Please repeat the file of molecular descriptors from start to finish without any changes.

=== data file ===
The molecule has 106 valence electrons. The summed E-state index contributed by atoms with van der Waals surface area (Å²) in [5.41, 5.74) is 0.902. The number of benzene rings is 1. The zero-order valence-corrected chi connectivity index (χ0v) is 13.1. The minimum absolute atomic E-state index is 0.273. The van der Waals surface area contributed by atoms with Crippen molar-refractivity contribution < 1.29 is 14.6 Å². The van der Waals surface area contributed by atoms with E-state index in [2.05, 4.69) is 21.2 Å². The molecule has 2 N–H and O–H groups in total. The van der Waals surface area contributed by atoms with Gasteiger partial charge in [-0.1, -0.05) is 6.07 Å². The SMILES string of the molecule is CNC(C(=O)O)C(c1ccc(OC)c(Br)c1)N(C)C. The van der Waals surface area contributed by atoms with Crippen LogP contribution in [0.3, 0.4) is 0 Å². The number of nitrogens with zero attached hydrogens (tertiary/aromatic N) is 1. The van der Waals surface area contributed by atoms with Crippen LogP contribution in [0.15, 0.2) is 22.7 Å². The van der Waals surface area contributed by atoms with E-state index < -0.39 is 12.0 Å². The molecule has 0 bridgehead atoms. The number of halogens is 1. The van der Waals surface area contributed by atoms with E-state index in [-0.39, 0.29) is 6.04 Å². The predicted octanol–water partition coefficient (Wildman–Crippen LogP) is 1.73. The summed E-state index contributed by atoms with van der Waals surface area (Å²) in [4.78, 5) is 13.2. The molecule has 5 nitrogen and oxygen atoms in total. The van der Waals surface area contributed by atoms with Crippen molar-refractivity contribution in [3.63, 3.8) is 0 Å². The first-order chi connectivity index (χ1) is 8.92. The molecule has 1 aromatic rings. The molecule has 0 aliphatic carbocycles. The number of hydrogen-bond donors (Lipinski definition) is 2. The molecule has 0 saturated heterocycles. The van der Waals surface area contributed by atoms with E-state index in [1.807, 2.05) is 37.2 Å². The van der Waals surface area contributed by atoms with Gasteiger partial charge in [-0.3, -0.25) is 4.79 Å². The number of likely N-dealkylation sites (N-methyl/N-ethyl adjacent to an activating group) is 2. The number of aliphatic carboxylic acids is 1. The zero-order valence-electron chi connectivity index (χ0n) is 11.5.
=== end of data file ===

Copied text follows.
The molecule has 106 valence electrons. The summed E-state index contributed by atoms with van der Waals surface area (Å²) in [5.41, 5.74) is 0.902. The number of benzene rings is 1. The zero-order valence-corrected chi connectivity index (χ0v) is 13.1. The minimum absolute atomic E-state index is 0.273. The van der Waals surface area contributed by atoms with Crippen molar-refractivity contribution < 1.29 is 14.6 Å². The van der Waals surface area contributed by atoms with E-state index in [2.05, 4.69) is 21.2 Å². The molecule has 2 N–H and O–H groups in total. The van der Waals surface area contributed by atoms with Gasteiger partial charge in [-0.1, -0.05) is 6.07 Å². The SMILES string of the molecule is CNC(C(=O)O)C(c1ccc(OC)c(Br)c1)N(C)C. The van der Waals surface area contributed by atoms with Crippen LogP contribution in [0.3, 0.4) is 0 Å². The number of nitrogens with zero attached hydrogens (tertiary/aromatic N) is 1. The van der Waals surface area contributed by atoms with Crippen LogP contribution in [0.15, 0.2) is 22.7 Å². The van der Waals surface area contributed by atoms with E-state index < -0.39 is 12.0 Å². The molecule has 0 bridgehead atoms. The number of halogens is 1. The van der Waals surface area contributed by atoms with E-state index in [-0.39, 0.29) is 6.04 Å². The predicted octanol–water partition coefficient (Wildman–Crippen LogP) is 1.73. The summed E-state index contributed by atoms with van der Waals surface area (Å²) in [4.78, 5) is 13.2. The molecule has 5 nitrogen and oxygen atoms in total. The van der Waals surface area contributed by atoms with Crippen molar-refractivity contribution in [3.63, 3.8) is 0 Å². The first-order chi connectivity index (χ1) is 8.92. The molecule has 1 aromatic rings. The molecule has 0 aliphatic carbocycles. The number of hydrogen-bond donors (Lipinski definition) is 2. The molecule has 0 saturated heterocycles. The van der Waals surface area contributed by atoms with E-state index in [1.807, 2.05) is 37.2 Å². The van der Waals surface area contributed by atoms with Gasteiger partial charge in [-0.3, -0.25) is 4.79 Å². The number of likely N-dealkylation sites (N-methyl/N-ethyl adjacent to an activating group) is 2. The number of aliphatic carboxylic acids is 1. The zero-order valence-electron chi connectivity index (χ0n) is 11.5.